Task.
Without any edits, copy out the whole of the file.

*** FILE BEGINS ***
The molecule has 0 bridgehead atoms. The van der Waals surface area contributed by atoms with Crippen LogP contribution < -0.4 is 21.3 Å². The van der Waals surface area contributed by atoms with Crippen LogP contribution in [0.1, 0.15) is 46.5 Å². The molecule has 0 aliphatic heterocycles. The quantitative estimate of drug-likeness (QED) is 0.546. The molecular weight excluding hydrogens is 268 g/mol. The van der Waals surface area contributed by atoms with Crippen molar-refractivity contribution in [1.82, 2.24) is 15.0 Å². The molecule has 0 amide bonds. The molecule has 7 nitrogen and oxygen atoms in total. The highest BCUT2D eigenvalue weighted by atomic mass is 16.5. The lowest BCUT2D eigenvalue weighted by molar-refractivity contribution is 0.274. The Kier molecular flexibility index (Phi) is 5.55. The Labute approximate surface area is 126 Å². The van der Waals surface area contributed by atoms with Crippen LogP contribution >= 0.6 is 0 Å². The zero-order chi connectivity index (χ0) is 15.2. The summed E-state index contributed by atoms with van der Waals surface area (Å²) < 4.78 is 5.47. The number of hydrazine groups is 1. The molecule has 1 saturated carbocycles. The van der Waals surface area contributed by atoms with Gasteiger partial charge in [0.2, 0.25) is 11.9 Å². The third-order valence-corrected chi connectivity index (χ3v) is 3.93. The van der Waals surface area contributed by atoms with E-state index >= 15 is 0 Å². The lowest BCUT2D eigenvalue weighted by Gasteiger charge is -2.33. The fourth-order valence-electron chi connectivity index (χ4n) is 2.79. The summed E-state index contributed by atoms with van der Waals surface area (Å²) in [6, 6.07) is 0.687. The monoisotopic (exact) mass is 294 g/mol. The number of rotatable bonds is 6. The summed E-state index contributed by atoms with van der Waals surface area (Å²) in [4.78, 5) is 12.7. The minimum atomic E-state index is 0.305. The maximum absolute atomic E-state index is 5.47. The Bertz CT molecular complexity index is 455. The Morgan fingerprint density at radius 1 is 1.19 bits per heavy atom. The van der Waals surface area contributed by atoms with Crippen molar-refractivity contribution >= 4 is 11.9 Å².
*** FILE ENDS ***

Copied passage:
The molecule has 0 bridgehead atoms. The van der Waals surface area contributed by atoms with Crippen LogP contribution < -0.4 is 21.3 Å². The van der Waals surface area contributed by atoms with Crippen LogP contribution in [0.1, 0.15) is 46.5 Å². The molecule has 0 aliphatic heterocycles. The quantitative estimate of drug-likeness (QED) is 0.546. The molecular weight excluding hydrogens is 268 g/mol. The van der Waals surface area contributed by atoms with Crippen molar-refractivity contribution in [1.82, 2.24) is 15.0 Å². The molecule has 0 amide bonds. The molecule has 7 nitrogen and oxygen atoms in total. The highest BCUT2D eigenvalue weighted by atomic mass is 16.5. The lowest BCUT2D eigenvalue weighted by molar-refractivity contribution is 0.274. The Kier molecular flexibility index (Phi) is 5.55. The Labute approximate surface area is 126 Å². The van der Waals surface area contributed by atoms with Crippen LogP contribution >= 0.6 is 0 Å². The zero-order chi connectivity index (χ0) is 15.2. The summed E-state index contributed by atoms with van der Waals surface area (Å²) < 4.78 is 5.47. The number of hydrazine groups is 1. The molecule has 1 saturated carbocycles. The van der Waals surface area contributed by atoms with Gasteiger partial charge in [0.2, 0.25) is 11.9 Å². The third-order valence-corrected chi connectivity index (χ3v) is 3.93. The van der Waals surface area contributed by atoms with E-state index >= 15 is 0 Å². The lowest BCUT2D eigenvalue weighted by Gasteiger charge is -2.33. The fourth-order valence-electron chi connectivity index (χ4n) is 2.79. The summed E-state index contributed by atoms with van der Waals surface area (Å²) in [6, 6.07) is 0.687. The monoisotopic (exact) mass is 294 g/mol. The number of rotatable bonds is 6. The summed E-state index contributed by atoms with van der Waals surface area (Å²) in [4.78, 5) is 12.7. The minimum atomic E-state index is 0.305. The maximum absolute atomic E-state index is 5.47. The Bertz CT molecular complexity index is 455. The Morgan fingerprint density at radius 1 is 1.19 bits per heavy atom. The van der Waals surface area contributed by atoms with Crippen molar-refractivity contribution >= 4 is 11.9 Å².